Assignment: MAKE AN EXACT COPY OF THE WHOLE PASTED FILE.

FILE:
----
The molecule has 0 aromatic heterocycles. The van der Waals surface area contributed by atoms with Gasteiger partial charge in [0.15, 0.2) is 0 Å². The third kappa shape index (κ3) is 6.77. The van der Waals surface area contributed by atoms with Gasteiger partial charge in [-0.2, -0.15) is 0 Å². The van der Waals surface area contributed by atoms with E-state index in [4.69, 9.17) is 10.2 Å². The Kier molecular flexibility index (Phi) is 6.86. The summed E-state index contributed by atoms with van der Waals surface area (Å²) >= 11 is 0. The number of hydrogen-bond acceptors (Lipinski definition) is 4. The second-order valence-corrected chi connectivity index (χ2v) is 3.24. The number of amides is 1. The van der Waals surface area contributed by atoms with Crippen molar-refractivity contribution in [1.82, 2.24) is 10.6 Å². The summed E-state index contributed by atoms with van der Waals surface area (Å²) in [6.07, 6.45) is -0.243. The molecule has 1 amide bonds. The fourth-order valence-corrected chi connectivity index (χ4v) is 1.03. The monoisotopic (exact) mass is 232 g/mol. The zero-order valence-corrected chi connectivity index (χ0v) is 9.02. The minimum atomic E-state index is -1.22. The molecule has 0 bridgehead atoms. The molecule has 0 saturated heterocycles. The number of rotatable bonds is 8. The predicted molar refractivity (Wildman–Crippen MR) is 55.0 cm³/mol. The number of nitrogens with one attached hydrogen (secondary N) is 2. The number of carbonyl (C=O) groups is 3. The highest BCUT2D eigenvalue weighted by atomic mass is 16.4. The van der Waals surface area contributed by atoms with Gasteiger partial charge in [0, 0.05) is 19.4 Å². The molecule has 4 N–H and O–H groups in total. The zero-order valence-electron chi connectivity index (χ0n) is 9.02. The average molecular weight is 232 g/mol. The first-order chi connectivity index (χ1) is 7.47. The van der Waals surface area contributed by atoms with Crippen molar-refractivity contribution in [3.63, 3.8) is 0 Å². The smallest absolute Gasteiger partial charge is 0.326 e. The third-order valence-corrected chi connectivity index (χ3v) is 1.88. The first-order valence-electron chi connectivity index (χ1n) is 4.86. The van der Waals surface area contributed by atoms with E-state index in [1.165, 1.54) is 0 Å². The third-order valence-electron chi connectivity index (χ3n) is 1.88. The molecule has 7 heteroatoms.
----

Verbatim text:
The molecule has 0 aromatic heterocycles. The van der Waals surface area contributed by atoms with Gasteiger partial charge in [0.15, 0.2) is 0 Å². The third kappa shape index (κ3) is 6.77. The van der Waals surface area contributed by atoms with Gasteiger partial charge in [-0.2, -0.15) is 0 Å². The van der Waals surface area contributed by atoms with E-state index in [4.69, 9.17) is 10.2 Å². The Kier molecular flexibility index (Phi) is 6.86. The summed E-state index contributed by atoms with van der Waals surface area (Å²) >= 11 is 0. The number of hydrogen-bond acceptors (Lipinski definition) is 4. The second-order valence-corrected chi connectivity index (χ2v) is 3.24. The number of amides is 1. The van der Waals surface area contributed by atoms with Crippen molar-refractivity contribution in [1.82, 2.24) is 10.6 Å². The summed E-state index contributed by atoms with van der Waals surface area (Å²) in [6.07, 6.45) is -0.243. The molecule has 1 amide bonds. The fourth-order valence-corrected chi connectivity index (χ4v) is 1.03. The monoisotopic (exact) mass is 232 g/mol. The zero-order valence-corrected chi connectivity index (χ0v) is 9.02. The minimum atomic E-state index is -1.22. The molecule has 0 bridgehead atoms. The molecule has 0 saturated heterocycles. The number of rotatable bonds is 8. The predicted molar refractivity (Wildman–Crippen MR) is 55.0 cm³/mol. The number of nitrogens with one attached hydrogen (secondary N) is 2. The number of carbonyl (C=O) groups is 3. The highest BCUT2D eigenvalue weighted by atomic mass is 16.4. The van der Waals surface area contributed by atoms with Gasteiger partial charge in [0, 0.05) is 19.4 Å². The molecule has 4 N–H and O–H groups in total. The zero-order valence-electron chi connectivity index (χ0n) is 9.02. The average molecular weight is 232 g/mol. The first-order chi connectivity index (χ1) is 7.47. The van der Waals surface area contributed by atoms with Crippen molar-refractivity contribution in [3.63, 3.8) is 0 Å². The smallest absolute Gasteiger partial charge is 0.326 e. The third-order valence-corrected chi connectivity index (χ3v) is 1.88. The first-order valence-electron chi connectivity index (χ1n) is 4.86. The van der Waals surface area contributed by atoms with E-state index in [1.165, 1.54) is 0 Å². The third-order valence-electron chi connectivity index (χ3n) is 1.88. The molecule has 7 heteroatoms.